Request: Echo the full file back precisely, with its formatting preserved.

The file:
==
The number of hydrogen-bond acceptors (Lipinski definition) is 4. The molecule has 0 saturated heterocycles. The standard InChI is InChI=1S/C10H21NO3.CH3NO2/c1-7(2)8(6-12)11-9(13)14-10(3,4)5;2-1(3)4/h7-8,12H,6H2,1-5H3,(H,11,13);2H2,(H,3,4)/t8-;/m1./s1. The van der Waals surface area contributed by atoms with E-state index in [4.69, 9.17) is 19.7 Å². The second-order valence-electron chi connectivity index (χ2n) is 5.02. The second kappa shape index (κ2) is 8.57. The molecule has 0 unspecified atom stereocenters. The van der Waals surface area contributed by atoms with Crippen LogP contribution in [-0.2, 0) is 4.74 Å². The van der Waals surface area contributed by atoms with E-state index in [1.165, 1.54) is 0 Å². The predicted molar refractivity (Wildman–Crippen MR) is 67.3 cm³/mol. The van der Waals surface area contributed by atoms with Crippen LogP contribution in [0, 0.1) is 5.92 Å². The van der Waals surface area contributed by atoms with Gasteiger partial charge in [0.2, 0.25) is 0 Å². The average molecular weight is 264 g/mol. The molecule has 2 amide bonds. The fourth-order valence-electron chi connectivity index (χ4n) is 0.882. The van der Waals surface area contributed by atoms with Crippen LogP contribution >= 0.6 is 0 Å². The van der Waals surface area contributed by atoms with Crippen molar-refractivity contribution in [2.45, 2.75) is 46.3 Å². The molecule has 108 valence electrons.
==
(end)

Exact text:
The number of hydrogen-bond acceptors (Lipinski definition) is 4. The molecule has 0 saturated heterocycles. The standard InChI is InChI=1S/C10H21NO3.CH3NO2/c1-7(2)8(6-12)11-9(13)14-10(3,4)5;2-1(3)4/h7-8,12H,6H2,1-5H3,(H,11,13);2H2,(H,3,4)/t8-;/m1./s1. The van der Waals surface area contributed by atoms with E-state index in [4.69, 9.17) is 19.7 Å². The second-order valence-electron chi connectivity index (χ2n) is 5.02. The second kappa shape index (κ2) is 8.57. The molecule has 0 unspecified atom stereocenters. The van der Waals surface area contributed by atoms with Crippen LogP contribution in [-0.2, 0) is 4.74 Å². The van der Waals surface area contributed by atoms with E-state index in [1.165, 1.54) is 0 Å². The predicted molar refractivity (Wildman–Crippen MR) is 67.3 cm³/mol. The van der Waals surface area contributed by atoms with Crippen LogP contribution in [0, 0.1) is 5.92 Å². The van der Waals surface area contributed by atoms with Gasteiger partial charge in [0.2, 0.25) is 0 Å². The average molecular weight is 264 g/mol. The molecule has 2 amide bonds. The fourth-order valence-electron chi connectivity index (χ4n) is 0.882. The van der Waals surface area contributed by atoms with Crippen LogP contribution >= 0.6 is 0 Å². The van der Waals surface area contributed by atoms with Crippen molar-refractivity contribution in [2.45, 2.75) is 46.3 Å². The molecule has 108 valence electrons.